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РЕГУЛЯТОРЫ РОСТА РАСТЕНИЙ
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PLANT GROWTH REGULATOR USE
2007 Virginia Cotton Production Guide

PLANT GROWTH REGULATOR USE
Joel Faircloth, Extension Cotton/Peanut Specialist, Tidewater AREC
The cotton plant has a natural mechanism (good boll set) to prevent excessive
vegetative growth if nitrogen levels, soil moisture, temperature, insect, disease,
and nematode controls, and plant populations are all well balanced. In many
cases, these factors are not well balanced and growth regulators are needed to
maintain proper plant size and to promote boll set and early maturity. Additionally,
certain growthy, indeterminate varieties also require plant growth regulator
applications to shift cotton from vegetative to reproductive growth. Applying
growth regulators based only on stage of development (ex. pinhead square) is
not recommended as plant vigor may vary across fields. Although plant growth
regulator applications can be an important part of an overall cotton management
program, they can result in reduced yields if applied while plants are undergoing
stressful conditions. Before applying plant growth regulators, variety, soil type,
fertility, irrigation potential, and field history must be taken into consideration.
Mepiquat chloride is the most commonly used cotton-plant growth regulator. It
is used to control plant growth and is available under a number of trade names
that include Pix, Mepex, Pix Plus, Pix Ultra, and others. Pentia is a new mepiquat
product containing a boron molecule (mepiquat pentaborate). This addition of
boron is not enough to serve as a replacement for boron fertilization; however,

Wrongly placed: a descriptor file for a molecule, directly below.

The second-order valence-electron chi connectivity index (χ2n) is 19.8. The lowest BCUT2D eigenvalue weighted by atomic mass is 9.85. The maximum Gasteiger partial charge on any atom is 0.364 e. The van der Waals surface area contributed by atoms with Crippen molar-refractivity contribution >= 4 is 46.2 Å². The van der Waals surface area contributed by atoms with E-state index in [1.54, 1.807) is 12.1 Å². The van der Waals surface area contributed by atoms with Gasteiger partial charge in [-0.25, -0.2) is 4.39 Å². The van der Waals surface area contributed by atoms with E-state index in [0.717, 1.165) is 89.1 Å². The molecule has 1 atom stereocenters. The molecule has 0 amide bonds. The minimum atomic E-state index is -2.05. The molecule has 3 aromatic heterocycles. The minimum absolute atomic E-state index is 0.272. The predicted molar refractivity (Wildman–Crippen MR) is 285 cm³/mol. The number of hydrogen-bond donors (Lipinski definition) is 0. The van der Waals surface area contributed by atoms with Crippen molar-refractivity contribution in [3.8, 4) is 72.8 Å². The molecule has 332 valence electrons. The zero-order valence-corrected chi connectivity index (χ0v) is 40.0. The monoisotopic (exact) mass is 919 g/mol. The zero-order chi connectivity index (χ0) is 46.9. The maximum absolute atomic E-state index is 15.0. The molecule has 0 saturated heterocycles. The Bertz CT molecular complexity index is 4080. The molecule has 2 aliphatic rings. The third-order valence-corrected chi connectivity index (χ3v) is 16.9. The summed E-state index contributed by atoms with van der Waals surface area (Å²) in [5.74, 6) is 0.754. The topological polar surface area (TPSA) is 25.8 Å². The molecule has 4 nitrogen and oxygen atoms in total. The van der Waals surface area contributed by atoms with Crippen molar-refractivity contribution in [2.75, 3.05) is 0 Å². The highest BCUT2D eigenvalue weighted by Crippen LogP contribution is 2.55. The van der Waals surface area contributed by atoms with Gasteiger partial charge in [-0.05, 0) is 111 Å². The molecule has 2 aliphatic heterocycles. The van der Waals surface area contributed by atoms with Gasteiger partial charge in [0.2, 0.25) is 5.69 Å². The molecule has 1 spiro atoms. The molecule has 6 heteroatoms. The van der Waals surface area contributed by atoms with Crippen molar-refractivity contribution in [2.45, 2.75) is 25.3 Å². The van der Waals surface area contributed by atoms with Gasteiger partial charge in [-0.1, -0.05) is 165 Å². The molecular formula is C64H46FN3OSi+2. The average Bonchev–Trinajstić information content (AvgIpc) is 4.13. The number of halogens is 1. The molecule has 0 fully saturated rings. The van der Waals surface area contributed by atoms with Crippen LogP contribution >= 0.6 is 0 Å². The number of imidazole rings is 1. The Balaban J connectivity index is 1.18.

a reduced rain-free interval (1 hour) may make this product attractive in some
situations. All mepiquat-containing products will be collectively referred to as Pix
through the remainder of this section.
Based on similarities in growing conditions between North Carolina and Virginia,
plant growth regulator application rules are likely very similar. Therefore, the earlybloom
strategy developed and widely adopted in North Carolina should prove
useful to Virginia producers as well. Using this strategy, 0.5 to 1 pt of Pix is applied
to cotton 24 inches and taller where conditions favor a response at early bloom.
Early bloom is defined as five to six white blooms per 25 ft of row. Conditions
favoring a Pix response include: high nitrogen levels, growthy varieties, lateplanted
cotton, thick stands, excessive rainfall, fields with a history of rank growth,
and fields where cotton is to be harvested first. The 0.5 to 1 pt rate of Pix should
also be applied to cotton reaching an average of 28 inches prior to early bloom.
These same rates can be applied to cotton past early bloom if growth is excessive.
The longer the application is delayed, however, the less opportunity there is for
Pix activity and thus less potential for reducing plant growth and achieving a
desirable response. The early-bloom strategy should serve as a general guideline
for making Pix application decisions and it can be modified to fit the needs of
individual conditions. As previously mentioned, Pix should not be applied when
cotton is undergoing stress conditions (especially moisture stress). Consult the
label for additional precautions.
One difficulty in implementing the early-bloom strategy occurs when the amount
of cotton that needs to be sprayed outweighs the amount that the producer can
spray in a timely manner. Some producers may prefer to utilize the modified early-bloom strategy on a portion of their acreage to help manage this situation.
The modified early-bloom strategy involves the use of height-to-node ratios and
measurement of the most recently expanded internode length. The most recently
expanded internode is measured by counting down the plant from the highest
mainstem leaf (> quarter size) to the fourth leaf. Examine the internode above and
below the fourth leaf and measure the larger of the two. This is a good indicator
of the plant vigor over that past week or so. Long internodes will range between
2.5 to 3 inches while short internodes will be below 2 inches. The charts below
provide an aid in determining Pix application decisions using the modified early
bloom strategy.
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